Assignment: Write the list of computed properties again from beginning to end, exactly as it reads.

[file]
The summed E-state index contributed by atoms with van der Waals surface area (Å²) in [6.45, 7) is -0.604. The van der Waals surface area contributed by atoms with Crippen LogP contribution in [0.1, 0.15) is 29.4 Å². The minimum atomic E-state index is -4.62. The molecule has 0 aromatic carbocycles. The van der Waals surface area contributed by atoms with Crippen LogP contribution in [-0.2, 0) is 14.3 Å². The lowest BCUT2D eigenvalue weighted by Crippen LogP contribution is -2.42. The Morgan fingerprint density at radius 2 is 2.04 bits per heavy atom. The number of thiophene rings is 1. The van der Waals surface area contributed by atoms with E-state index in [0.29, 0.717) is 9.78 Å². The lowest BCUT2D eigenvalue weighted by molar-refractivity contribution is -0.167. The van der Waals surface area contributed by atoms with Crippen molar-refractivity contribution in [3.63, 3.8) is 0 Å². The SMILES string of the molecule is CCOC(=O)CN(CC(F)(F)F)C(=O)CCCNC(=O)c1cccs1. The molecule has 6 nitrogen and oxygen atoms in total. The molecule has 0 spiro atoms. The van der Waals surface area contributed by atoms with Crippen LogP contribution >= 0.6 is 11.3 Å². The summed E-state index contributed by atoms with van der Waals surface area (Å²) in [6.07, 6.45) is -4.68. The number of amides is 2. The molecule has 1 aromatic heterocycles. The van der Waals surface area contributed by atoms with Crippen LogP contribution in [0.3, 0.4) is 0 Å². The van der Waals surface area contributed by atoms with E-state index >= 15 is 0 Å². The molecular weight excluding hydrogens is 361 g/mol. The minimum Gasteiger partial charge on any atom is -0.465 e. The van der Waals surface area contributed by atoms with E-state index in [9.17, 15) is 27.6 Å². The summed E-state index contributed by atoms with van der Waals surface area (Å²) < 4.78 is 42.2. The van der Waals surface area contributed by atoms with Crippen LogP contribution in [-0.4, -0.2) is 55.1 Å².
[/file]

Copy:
The summed E-state index contributed by atoms with van der Waals surface area (Å²) in [6.45, 7) is -0.604. The van der Waals surface area contributed by atoms with Crippen LogP contribution in [0.1, 0.15) is 29.4 Å². The minimum atomic E-state index is -4.62. The molecule has 0 aromatic carbocycles. The van der Waals surface area contributed by atoms with Crippen LogP contribution in [-0.2, 0) is 14.3 Å². The lowest BCUT2D eigenvalue weighted by Crippen LogP contribution is -2.42. The Morgan fingerprint density at radius 2 is 2.04 bits per heavy atom. The number of thiophene rings is 1. The van der Waals surface area contributed by atoms with E-state index in [0.29, 0.717) is 9.78 Å². The lowest BCUT2D eigenvalue weighted by molar-refractivity contribution is -0.167. The van der Waals surface area contributed by atoms with Crippen molar-refractivity contribution in [3.63, 3.8) is 0 Å². The SMILES string of the molecule is CCOC(=O)CN(CC(F)(F)F)C(=O)CCCNC(=O)c1cccs1. The molecule has 6 nitrogen and oxygen atoms in total. The molecule has 0 spiro atoms. The van der Waals surface area contributed by atoms with Crippen LogP contribution >= 0.6 is 11.3 Å². The summed E-state index contributed by atoms with van der Waals surface area (Å²) in [6.07, 6.45) is -4.68. The number of amides is 2. The molecule has 1 aromatic heterocycles. The van der Waals surface area contributed by atoms with Crippen LogP contribution in [0.3, 0.4) is 0 Å². The van der Waals surface area contributed by atoms with E-state index >= 15 is 0 Å². The molecular weight excluding hydrogens is 361 g/mol. The minimum Gasteiger partial charge on any atom is -0.465 e. The van der Waals surface area contributed by atoms with E-state index in [9.17, 15) is 27.6 Å². The summed E-state index contributed by atoms with van der Waals surface area (Å²) < 4.78 is 42.2. The van der Waals surface area contributed by atoms with Crippen LogP contribution in [-0.4, -0.2) is 55.1 Å².